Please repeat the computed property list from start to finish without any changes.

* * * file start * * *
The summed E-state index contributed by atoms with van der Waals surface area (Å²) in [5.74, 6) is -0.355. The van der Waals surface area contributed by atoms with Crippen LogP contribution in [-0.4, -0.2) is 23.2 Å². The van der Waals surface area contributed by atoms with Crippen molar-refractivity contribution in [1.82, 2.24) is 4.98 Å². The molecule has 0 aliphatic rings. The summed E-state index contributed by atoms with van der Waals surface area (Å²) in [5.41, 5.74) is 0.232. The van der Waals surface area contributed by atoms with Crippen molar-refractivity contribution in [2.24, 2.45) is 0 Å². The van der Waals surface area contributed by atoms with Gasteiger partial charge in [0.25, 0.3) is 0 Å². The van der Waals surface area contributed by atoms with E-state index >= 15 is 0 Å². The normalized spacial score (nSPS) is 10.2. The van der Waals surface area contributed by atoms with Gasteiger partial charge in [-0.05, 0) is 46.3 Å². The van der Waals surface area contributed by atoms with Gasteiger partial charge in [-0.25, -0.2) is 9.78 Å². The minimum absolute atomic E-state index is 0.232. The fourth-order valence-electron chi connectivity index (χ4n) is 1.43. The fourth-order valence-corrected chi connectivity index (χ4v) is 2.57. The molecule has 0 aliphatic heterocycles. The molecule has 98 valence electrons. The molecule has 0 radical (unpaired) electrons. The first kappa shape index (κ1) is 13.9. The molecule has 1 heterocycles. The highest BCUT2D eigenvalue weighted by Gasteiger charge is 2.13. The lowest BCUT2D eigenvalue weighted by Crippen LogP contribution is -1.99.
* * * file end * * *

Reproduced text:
The summed E-state index contributed by atoms with van der Waals surface area (Å²) in [5.74, 6) is -0.355. The van der Waals surface area contributed by atoms with Crippen LogP contribution in [-0.4, -0.2) is 23.2 Å². The van der Waals surface area contributed by atoms with Crippen molar-refractivity contribution in [1.82, 2.24) is 4.98 Å². The molecule has 0 aliphatic rings. The summed E-state index contributed by atoms with van der Waals surface area (Å²) in [5.41, 5.74) is 0.232. The van der Waals surface area contributed by atoms with Crippen molar-refractivity contribution in [2.24, 2.45) is 0 Å². The van der Waals surface area contributed by atoms with Gasteiger partial charge in [0.25, 0.3) is 0 Å². The van der Waals surface area contributed by atoms with E-state index >= 15 is 0 Å². The normalized spacial score (nSPS) is 10.2. The van der Waals surface area contributed by atoms with Gasteiger partial charge in [-0.05, 0) is 46.3 Å². The van der Waals surface area contributed by atoms with Gasteiger partial charge in [-0.25, -0.2) is 9.78 Å². The minimum absolute atomic E-state index is 0.232. The fourth-order valence-electron chi connectivity index (χ4n) is 1.43. The fourth-order valence-corrected chi connectivity index (χ4v) is 2.57. The molecule has 0 aliphatic heterocycles. The molecule has 98 valence electrons. The molecule has 0 radical (unpaired) electrons. The first kappa shape index (κ1) is 13.9. The molecule has 1 heterocycles. The highest BCUT2D eigenvalue weighted by Gasteiger charge is 2.13. The lowest BCUT2D eigenvalue weighted by Crippen LogP contribution is -1.99.